Advertisement

Widespread Expression of a Membrane-Tethered Version of the Soluble Lysosomal Enzyme Palmitoyl Protein Thioesterase-1

  • Charles Shyng
  • Shannon L. Macauley
  • Joshua T. Dearborn
  • Mark S. Sands
Research Report
Part of the JIMD Reports book series (JIMD, volume 36)

Abstract

“Cross-correction,” the transfer of soluble lysosomal enzymes between neighboring cells, forms the foundation for therapeutics of lysosomal storage disorders (LSDs). However, “cross-correction” poses a significant barrier to studying the role of specific cell types in LSD pathogenesis. By expressing the native enzyme in only one cell type, neighboring cell types are invariably corrected. In this study, we present a strategy to limit “cross-correction” of palmitoyl-protein thioesterase-1(PPT1), a lysosomal hydrolase deficient in Infantile Neuronal Ceroid Lipofuscinosis (INCL, Infantile Batten disease) to the lysosomal membrane via the C-terminus of lysosomal associated membrane protein-1 (LAMP1). Tethering PPT1 to the lysosomal membrane prevented “cross-correction” while allowing PPT1 to retain its enzymatic function and localization in vitro. A transgenic line harboring the lysosomal membrane-tethered PPT1 was then generated. We show that expression of lysosome-restricted PPT1 in vivo largely rescues the INCL biochemical, histological, and functional phenotype. These data suggest that lysosomal tethering of PPT1 via the C-terminus of LAMP1 is a viable strategy and that this general approach can be used to study the role of specific cell types in INCL pathogenesis, as well as other LSDs. Ultimately, understanding the role of specific cell types in the disease progression of LSDs will help guide the development of more targeted therapeutics.

One Sentence Synopsis: Tethering PPT1 to the lysosomal membrane is a viable strategy to prevent “cross-correction” and will allow for the study of specific cellular contributions in INCL pathogenesis.

Keywords

Infantile Batten disease Lysosomal storage disorders Neuronal ceroid lipofuscinosis Palmitoyl-protein thioesterase-1 Soluble lysosomal enzymes 

Notes

Acknowledgments

We thank J. Michael White (Transgenic Knockout Micro-Injection Core, WUSTL) for his help with generating the transgenic founders. We thank Dr. Anne Hennig (Vision Research Core, WUSTL) for her help with the electroretinography. In addition, we thank Dr. Bruno Benitez for his advice and technical assistance.

References

  1. Benitez BA, Cairns NJ, Schmidt RE et al (2015) Clinically early-stage CSPalpha mutation carrier exhibits remarkable terminal stage neuronal pathology with minimal evidence of synaptic loss. Acta Neuropathol Commun 3:73CrossRefPubMedPubMedCentralGoogle Scholar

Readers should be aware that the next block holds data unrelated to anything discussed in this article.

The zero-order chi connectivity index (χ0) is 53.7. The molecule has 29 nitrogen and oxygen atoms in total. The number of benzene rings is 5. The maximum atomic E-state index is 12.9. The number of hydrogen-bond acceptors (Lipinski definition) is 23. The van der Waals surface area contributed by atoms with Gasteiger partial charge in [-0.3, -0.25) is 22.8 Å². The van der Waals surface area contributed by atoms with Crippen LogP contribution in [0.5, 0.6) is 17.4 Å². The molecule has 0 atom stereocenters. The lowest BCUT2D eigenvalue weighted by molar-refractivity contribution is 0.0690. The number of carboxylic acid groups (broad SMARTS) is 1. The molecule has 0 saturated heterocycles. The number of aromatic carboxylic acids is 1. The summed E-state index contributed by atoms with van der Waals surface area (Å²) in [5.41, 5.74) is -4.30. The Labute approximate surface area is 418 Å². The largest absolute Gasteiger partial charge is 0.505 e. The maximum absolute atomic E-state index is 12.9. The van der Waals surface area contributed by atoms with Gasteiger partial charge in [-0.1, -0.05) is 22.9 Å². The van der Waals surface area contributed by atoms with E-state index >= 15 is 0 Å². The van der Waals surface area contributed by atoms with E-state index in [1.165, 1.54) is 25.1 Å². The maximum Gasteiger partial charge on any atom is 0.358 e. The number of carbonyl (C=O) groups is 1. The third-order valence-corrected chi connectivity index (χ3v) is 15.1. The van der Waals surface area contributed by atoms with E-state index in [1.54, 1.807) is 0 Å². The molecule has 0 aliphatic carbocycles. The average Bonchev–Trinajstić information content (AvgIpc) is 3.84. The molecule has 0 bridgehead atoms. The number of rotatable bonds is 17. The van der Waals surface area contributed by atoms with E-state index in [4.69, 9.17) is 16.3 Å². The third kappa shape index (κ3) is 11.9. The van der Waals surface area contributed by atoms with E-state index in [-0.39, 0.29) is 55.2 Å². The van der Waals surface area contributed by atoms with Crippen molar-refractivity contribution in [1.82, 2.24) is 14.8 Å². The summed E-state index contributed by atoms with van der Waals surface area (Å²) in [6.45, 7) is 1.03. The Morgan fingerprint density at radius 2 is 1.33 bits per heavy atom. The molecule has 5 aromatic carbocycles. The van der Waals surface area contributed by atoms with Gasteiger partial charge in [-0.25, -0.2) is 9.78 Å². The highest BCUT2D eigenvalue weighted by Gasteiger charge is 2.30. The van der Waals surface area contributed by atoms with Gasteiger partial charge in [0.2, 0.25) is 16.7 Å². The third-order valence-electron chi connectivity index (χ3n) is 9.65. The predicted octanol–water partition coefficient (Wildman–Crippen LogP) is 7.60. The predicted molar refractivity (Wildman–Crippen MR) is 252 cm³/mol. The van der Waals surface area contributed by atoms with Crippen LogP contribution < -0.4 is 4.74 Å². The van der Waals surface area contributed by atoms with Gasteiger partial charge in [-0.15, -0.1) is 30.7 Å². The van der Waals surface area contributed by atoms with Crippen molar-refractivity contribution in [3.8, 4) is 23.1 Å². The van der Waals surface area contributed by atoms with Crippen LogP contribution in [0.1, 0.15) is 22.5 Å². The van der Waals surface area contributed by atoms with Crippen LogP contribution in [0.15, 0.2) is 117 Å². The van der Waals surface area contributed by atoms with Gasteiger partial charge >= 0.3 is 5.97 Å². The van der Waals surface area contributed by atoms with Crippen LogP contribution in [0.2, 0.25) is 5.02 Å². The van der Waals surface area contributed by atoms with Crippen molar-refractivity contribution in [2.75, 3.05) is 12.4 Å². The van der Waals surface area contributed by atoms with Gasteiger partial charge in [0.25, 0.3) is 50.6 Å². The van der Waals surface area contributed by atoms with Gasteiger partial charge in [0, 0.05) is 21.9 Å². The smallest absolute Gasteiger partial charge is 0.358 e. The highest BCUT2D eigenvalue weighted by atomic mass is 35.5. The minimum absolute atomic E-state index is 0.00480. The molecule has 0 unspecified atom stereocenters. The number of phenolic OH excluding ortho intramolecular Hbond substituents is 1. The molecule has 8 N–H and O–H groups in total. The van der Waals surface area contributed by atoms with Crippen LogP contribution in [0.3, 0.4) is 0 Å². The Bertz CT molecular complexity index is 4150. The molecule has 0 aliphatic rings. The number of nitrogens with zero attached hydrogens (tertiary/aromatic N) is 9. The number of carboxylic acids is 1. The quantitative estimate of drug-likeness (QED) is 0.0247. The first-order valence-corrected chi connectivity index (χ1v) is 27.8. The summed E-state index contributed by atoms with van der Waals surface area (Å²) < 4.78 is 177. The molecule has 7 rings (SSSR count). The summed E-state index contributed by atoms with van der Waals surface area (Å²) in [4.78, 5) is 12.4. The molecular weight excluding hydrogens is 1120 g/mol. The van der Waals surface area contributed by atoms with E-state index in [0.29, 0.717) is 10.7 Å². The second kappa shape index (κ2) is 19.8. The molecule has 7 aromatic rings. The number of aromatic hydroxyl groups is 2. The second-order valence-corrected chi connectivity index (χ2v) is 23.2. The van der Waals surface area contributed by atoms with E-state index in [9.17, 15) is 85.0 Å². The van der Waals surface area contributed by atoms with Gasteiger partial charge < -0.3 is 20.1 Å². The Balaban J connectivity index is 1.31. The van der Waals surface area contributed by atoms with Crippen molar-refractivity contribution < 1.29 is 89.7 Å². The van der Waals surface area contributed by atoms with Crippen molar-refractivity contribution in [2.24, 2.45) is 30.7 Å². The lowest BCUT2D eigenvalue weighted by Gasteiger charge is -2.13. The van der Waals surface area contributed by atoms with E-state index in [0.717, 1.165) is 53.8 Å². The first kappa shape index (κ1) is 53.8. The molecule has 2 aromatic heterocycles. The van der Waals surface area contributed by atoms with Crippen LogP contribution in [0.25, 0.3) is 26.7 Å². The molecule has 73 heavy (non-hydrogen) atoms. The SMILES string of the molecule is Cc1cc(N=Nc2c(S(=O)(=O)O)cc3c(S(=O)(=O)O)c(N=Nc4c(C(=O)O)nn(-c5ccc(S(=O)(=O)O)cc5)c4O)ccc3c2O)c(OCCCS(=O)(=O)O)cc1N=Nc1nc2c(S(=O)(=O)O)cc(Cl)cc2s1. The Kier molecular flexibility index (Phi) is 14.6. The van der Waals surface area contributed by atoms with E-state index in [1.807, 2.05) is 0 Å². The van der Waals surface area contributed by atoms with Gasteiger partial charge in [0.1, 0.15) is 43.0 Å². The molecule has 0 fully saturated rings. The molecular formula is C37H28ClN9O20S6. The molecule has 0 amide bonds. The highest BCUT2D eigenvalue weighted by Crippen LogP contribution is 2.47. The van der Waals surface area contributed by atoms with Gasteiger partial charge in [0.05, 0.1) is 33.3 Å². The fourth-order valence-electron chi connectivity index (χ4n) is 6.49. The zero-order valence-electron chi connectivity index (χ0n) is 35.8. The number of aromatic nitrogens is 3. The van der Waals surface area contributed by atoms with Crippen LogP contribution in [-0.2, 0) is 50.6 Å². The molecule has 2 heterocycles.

2. Bible E, Gupta P, Hofmann SL, Cooper JD (2004) Regional and cellular neuropathology in the palmitoyl protein thioesterase-1 null mutant mouse model of infantile neuronal ceroid lipofuscinosis. Neurobiol Dis 16:346–359CrossRefPubMedGoogle Scholar
  3. Bill CA, Nickoloff JA (2001) Spontaneous and ultraviolet light-induced direct repeat recombination in mammalian cells frequently results in repeat deletion. Mutat Res 487:41–50CrossRefPubMedGoogle Scholar
  4. Dahms NM, Lobel P, Kornfeld S (1989) Mannose 6-phosphate receptors and lysosomal enzyme targeting. J Biol Chem 264:12115–12118PubMedGoogle Scholar
  5. Dearborn JT, Harmon SK, Fowler SC et al (2015) Comprehensive functional characterization of murine infantile Batten disease including Parkinson-like behavior and dopaminergic markers. Sci Rep 5:12752CrossRefPubMedPubMedCentralGoogle Scholar
  6. Dull T, Zufferey R, Kelly M et al (1998) A third-generation lentivirus vector with a conditional packaging system. J Virol 72:8463–8471PubMedPubMedCentralGoogle Scholar
  7. Griffey M, Bible E, Vogler C et al (2004) Adeno-associated virus 2-mediated gene therapy decreases autofluorescent storage material and increases brain mass in a murine model of infantile neuronal ceroid lipofuscinosis. Neurobiol Dis 16:360–369CrossRefPubMedGoogle Scholar
  8. Griffey M, Macauley SL, Ogilvie JM, Sands MS (2005) AAV2-mediated ocular gene therapy for infantile neuronal ceroid lipofuscinosis. Mol Ther 12:413–421CrossRefPubMedGoogle Scholar
  9. Guarnieri FG, Arterburn LM, Penno MB, Cha Y, August JT (1993) The motif Tyr-X-X-hydrophobic residue mediates lysosomal membrane targeting of lysosome-associated membrane protein 1. J Biol Chem 268:1941–1946PubMedGoogle Scholar
  10. Gupta P, Soyombo AA, Atashband A et al (2001) Disruption of PPT1 or PPT2 causes neuronal ceroid lipofuscinosis in knockout mice. Proc Natl Acad Sci U S A 98:13566–13571CrossRefPubMedPubMedCentralGoogle Scholar
  11. Haltia M, Rapola J, Santavuori P, Keranen A (1973) Infantile type of so-called neuronal ceroid-lipofuscinosis. 2. Morphological and biochemical studies. J Neurol Sci 18:269–285CrossRefPubMedGoogle Scholar